• Explain that throughout this unit, students will read poems about frogs. Remind them that at the end of the unit, they will have a Frog Festival, where they will share what they have been reading and writing.
  • Tell students that because they will read aloud stories about frogs during the Frog Festival, they will work on their reading fluency throughout this unit. Direct their attention to the first learning target:

"I can fluently read a poem aloud."

  • Tell students that in a moment, you will read aloud a poem about frogs. As you read, invite them to think about what it means to read something fluently.
  • Display "The Polliwogs" from Lizards, Frogs, and Polliwogs and read the poem aloud three times as indicated below, inviting students to follow along in their heads as you read. After each reading, use a total participation technique to invite responses from the group:

"What is this poem about?" (Responses will vary but may include that it is about polliwogs or baby frogs.)

"What did you notice about how I read the poem?" (Responses will vary.)

    • First read: really quickly, making and ignoring mistakes and not attending to punctuation
    • Second read: very slowly, word-by-word, sounding out every fifth word or so, again ignoring mistakes and not attending to punctuation
    • Third read: at an "appropriate rate." Make a mistake or two, but show how fluent readers would self-correct. Match your facial expression and body language to the piece. Change your rate, volume pitch, and tone to reflect an understanding of the author's intended message.

  • After reading the poem three times, use a total participation technique to invite responses from the group:

"What does it mean to read something fluently?" (to read aloud with expression and at an appropriate rate--not too fast and not too slow; changing your voice to match the meaning of the text; correcting and rereading words when mistakes are made)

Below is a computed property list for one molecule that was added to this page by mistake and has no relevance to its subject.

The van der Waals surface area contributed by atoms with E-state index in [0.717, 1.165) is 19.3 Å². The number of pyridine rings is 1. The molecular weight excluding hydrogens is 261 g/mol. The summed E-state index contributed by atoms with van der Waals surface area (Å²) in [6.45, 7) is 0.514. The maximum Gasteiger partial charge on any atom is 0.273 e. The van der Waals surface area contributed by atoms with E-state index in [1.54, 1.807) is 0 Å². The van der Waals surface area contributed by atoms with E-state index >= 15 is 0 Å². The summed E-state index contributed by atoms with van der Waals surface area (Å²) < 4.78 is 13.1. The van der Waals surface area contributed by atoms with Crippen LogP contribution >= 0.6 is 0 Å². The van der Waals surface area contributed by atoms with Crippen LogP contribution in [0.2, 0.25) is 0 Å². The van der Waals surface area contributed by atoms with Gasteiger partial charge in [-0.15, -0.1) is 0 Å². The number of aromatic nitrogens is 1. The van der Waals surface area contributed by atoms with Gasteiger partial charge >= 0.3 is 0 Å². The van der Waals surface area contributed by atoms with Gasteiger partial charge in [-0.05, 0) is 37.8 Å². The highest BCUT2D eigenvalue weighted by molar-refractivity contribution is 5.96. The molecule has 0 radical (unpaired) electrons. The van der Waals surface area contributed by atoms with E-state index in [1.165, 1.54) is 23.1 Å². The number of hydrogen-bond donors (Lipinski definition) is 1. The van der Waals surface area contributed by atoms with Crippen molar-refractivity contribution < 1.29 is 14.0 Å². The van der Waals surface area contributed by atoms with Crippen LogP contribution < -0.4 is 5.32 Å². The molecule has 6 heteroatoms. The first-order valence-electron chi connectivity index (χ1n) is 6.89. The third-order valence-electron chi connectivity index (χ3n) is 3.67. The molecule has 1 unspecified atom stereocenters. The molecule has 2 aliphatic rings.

• Invite students to chorally read "The Polliwogs" aloud. Remind them to read with expression at an appropriate rate and to change their voices to match the meaning of the text.
  • Tell students they will closely reread this poem later in the lesson and will practice reading fluently throughout the unit.
  • For ELLs: Ask about the meaning of festival. Ask: "What is a festival?" (a celebration) "What will we celebrate during our frog festival?" (frogs and all of our learning about frogs)
  • For ELLs: Point out that the word fluent is related to the words fluid and flow. Example: "When you read fluently, your words flow like water."
  • For ELLs and students who may need support with reading fluency: Point out that sometimes it takes reading something more than once to be able to read aloud fluently. Example: "I read this poem a lot of times before reading it to you. The first time I read it, I figured out the words. Then I practiced reading it fluently. I get better every time I read it again."(MMR)

B. Reviewing Learning Targets (5 minutes)

  • Remind students that they practiced the first learning target when reading "The Polliwogs" aloud.
  • Ask for a volunteer to read the remaining learning targets:

"I can refer explicitly to the text when answering questions about the text."

"I can describe the structure of a narrative text."  

  • Explain that today they will read and analyze two texts about frogs.
  • Underline the word explicitly. Invite students to clap the syllables of the word with you as you say them. Write the syllables on the board: ex-pli-cit-ly.
  • Focus students on the vocabulary strategies listed on the Close Readers Do These Things anchor chart and use a total participation technique to invite responses from the group:

"Which strategies could we use to determine the meaning of this word?" (student responses may vary, but could include using a dictionary)

  • Invite students to look up the word in the dictionary in pairs, and to say the word definition in their own words to each other. Cold call students to share the definition with the whole group (made very clear)
  • Tell students that when they answer questions about the text, they will be thinking about the meaning of unfamiliar words.
  • Write the word unfamiliar on the board. Invite students to clap the syllables of the word with you as you say them. Write the syllables on the board: un-fa-mil-iar.
  • Focus students on the vocabulary strategies listed on the Close Readers Do These Things anchor chart and use a total participation technique to invite responses from the group: